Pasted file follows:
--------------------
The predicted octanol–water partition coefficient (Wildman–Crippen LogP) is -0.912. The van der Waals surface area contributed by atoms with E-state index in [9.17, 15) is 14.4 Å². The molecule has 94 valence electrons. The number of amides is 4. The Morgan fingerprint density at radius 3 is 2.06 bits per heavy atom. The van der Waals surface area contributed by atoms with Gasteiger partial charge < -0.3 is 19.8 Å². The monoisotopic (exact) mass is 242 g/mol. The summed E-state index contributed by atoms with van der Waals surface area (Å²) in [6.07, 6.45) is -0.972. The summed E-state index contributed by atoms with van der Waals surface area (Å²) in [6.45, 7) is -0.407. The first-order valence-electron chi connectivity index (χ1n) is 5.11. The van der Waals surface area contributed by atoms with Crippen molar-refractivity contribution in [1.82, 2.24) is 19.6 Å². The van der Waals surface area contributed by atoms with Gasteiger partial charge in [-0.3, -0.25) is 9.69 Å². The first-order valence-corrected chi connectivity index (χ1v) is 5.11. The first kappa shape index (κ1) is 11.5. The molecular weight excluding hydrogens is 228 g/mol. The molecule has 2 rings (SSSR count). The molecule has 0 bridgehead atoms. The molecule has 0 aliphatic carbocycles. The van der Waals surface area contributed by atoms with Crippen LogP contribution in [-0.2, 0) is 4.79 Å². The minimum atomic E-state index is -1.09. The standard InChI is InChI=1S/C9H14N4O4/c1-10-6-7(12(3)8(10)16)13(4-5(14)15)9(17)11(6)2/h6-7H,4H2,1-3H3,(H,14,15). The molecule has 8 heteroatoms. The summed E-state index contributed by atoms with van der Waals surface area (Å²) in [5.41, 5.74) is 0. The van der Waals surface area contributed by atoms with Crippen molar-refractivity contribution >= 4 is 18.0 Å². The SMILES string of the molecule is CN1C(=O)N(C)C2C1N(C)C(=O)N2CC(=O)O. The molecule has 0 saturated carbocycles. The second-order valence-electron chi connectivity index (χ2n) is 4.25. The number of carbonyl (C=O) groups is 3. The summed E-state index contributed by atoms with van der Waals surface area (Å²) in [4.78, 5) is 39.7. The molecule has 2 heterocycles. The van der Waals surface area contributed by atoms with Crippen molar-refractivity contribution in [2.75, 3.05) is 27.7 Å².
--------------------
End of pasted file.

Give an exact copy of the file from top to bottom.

The predicted octanol–water partition coefficient (Wildman–Crippen LogP) is -0.912. The van der Waals surface area contributed by atoms with E-state index in [9.17, 15) is 14.4 Å². The molecule has 94 valence electrons. The number of amides is 4. The Morgan fingerprint density at radius 3 is 2.06 bits per heavy atom. The van der Waals surface area contributed by atoms with Gasteiger partial charge < -0.3 is 19.8 Å². The monoisotopic (exact) mass is 242 g/mol. The summed E-state index contributed by atoms with van der Waals surface area (Å²) in [6.07, 6.45) is -0.972. The summed E-state index contributed by atoms with van der Waals surface area (Å²) in [6.45, 7) is -0.407. The first-order valence-electron chi connectivity index (χ1n) is 5.11. The van der Waals surface area contributed by atoms with Crippen molar-refractivity contribution in [1.82, 2.24) is 19.6 Å². The van der Waals surface area contributed by atoms with Gasteiger partial charge in [-0.3, -0.25) is 9.69 Å². The first-order valence-corrected chi connectivity index (χ1v) is 5.11. The first kappa shape index (κ1) is 11.5. The molecular weight excluding hydrogens is 228 g/mol. The molecule has 2 rings (SSSR count). The molecule has 0 bridgehead atoms. The molecule has 0 aliphatic carbocycles. The van der Waals surface area contributed by atoms with Crippen LogP contribution in [-0.2, 0) is 4.79 Å². The minimum atomic E-state index is -1.09. The standard InChI is InChI=1S/C9H14N4O4/c1-10-6-7(12(3)8(10)16)13(4-5(14)15)9(17)11(6)2/h6-7H,4H2,1-3H3,(H,14,15). The molecule has 8 heteroatoms. The summed E-state index contributed by atoms with van der Waals surface area (Å²) in [5.41, 5.74) is 0. The van der Waals surface area contributed by atoms with Crippen molar-refractivity contribution >= 4 is 18.0 Å². The SMILES string of the molecule is CN1C(=O)N(C)C2C1N(C)C(=O)N2CC(=O)O. The molecule has 0 saturated carbocycles. The second-order valence-electron chi connectivity index (χ2n) is 4.25. The number of carbonyl (C=O) groups is 3. The summed E-state index contributed by atoms with van der Waals surface area (Å²) in [4.78, 5) is 39.7. The molecule has 2 heterocycles. The van der Waals surface area contributed by atoms with Crippen molar-refractivity contribution in [2.75, 3.05) is 27.7 Å².